International Labour Organization
 
 
Thursday, 17 April 2014
Employment Promotion
Areas of Work
Small Enterprise
Cooperatives
Labour Market Information
Skills & Employability
Youth Employment
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Tripartite Caribbean Employment Forum 2006
 
Global Employment Agenda
 
Benchmarking for best practices
 
Areas of Work Employment Promotion
Employment Promotion Print

For most people, the key to escaping out of poverty means having a job. Recognizing that developing labour standards without addressing employment would be senseless, the ILO dedicates a large part of its programme to creating greater opportunities for women and men to secure decent employment and income. Enterprise promotion and human resource development are key elements in achieving these goals. The ILO conducts employment analysis and research, helps formulate employment policy, and promotes skills development, job creation, enterprise development and cooperatives. The ILO also works closely with the United Nations and other multilateral organizations in support of the Millennium Declaration.

In 2003, the ILO adopted the Global Employment Agenda to promote both the quantitative objective of increasing productive employment and the qualitative dimension of employment. The Agenda sets out ten core elements for developing a global strategy to boost employment. These include economic strategies such as promoting trade and investment for productive employment and market access for developing countries, sustainable development for sustainable livelihoods, and policy integration on macroeconomic policy.

Employment Promotion and the ILO in the Caribbean

The ILO Decent  Work Team and Office for the Caribbean provides technical support and advice to its constituents in the region - governments, national employers' organizations and umbrella trade unions, in areas ranging from training and skills development to job creation, cooperatives, productivity enhancement, labour market information, and enterprise and small business development. Some of its activities have included:

  • The provision of technical advice, training and support for the drawing up of a national policy on cooperatives in Trinidad and Tobago (May 2004 - June 2006).
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  • Small Business Trainers of the Youth Training and Employment Partnership Programme (YTEPP) benefited from the Training of Trainers Workshop on ILO's Start Your Business Programme in December 2006. With ILO's support, YTEPP has subsequently adapted the Start Your Business manual for Trinidad and Tobago for use by students of their entrepreneurial training programme.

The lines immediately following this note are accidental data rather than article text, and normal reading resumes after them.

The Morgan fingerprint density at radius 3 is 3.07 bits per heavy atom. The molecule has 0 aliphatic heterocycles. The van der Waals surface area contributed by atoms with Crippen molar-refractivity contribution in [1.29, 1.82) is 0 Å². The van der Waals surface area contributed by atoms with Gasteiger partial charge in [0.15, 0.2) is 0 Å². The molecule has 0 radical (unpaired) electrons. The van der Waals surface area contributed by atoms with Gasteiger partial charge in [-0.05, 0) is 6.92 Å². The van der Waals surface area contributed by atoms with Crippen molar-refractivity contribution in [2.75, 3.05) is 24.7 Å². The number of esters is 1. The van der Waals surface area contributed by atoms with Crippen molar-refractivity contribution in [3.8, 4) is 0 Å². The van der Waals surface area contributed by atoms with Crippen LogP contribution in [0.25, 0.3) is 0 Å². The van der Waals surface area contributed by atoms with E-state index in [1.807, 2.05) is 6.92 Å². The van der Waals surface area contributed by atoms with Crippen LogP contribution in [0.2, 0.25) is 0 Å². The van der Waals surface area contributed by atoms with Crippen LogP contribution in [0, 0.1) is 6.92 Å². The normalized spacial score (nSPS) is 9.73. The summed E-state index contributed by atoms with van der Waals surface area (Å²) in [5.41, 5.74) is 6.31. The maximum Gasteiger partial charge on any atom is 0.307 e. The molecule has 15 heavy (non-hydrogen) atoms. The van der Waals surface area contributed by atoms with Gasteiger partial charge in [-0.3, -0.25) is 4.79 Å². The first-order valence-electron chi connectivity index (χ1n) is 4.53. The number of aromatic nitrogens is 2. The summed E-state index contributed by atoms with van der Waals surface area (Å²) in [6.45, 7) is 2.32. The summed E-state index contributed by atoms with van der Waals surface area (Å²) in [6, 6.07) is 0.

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  • The hosting of the Tripartite Caribbean Employment Forum on 10-12 October 2006 to debate and demonstrate how the decent work approach can advance the development agenda in a globalizing world. The Forum resulted in the adoption of a Tripartite Declaration and Plan of Action for Realizing the Decent Work Agenda in the Caribbean in which tripartite representatives resolved to formulate Decent Work Country Programmes to advance decent work priorities in national development agendas.
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  • Technical advice and support for the launch of the Caribbean Association of National Training Agencies (CANTA).
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  • The implementation of the Caribbean Labour Market Information System (CLMIS) Project funded by the United States Department of Labor (2002-2005). The project aimed to develop and strengthen national labour market information systems to generate reliable, timely and internationally-comparable labour statistics for use by government policymakers, employers and trade unions. 
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  • The implementation of a project for national employers' organizations in six countries (Belize, Dominica, Grenada, Jamaica, Saint Kitts and Nevis, and Suriname) aimed at strengthening their support for the development of small and medium enterprises. The project was implemented from January 2004 to December 2005. Through research conducted, the SME sector and environment were defined and training needs identified. This resulted in employers' organizations offering training and advisory services to SMEs and extending representation. In Saint Kitts and Nevis, for example, the Saint Kitts and Nevis Chamber of Industry and Commerce, the national employer organization, was able to actively participate in the drafting of a national SME policy.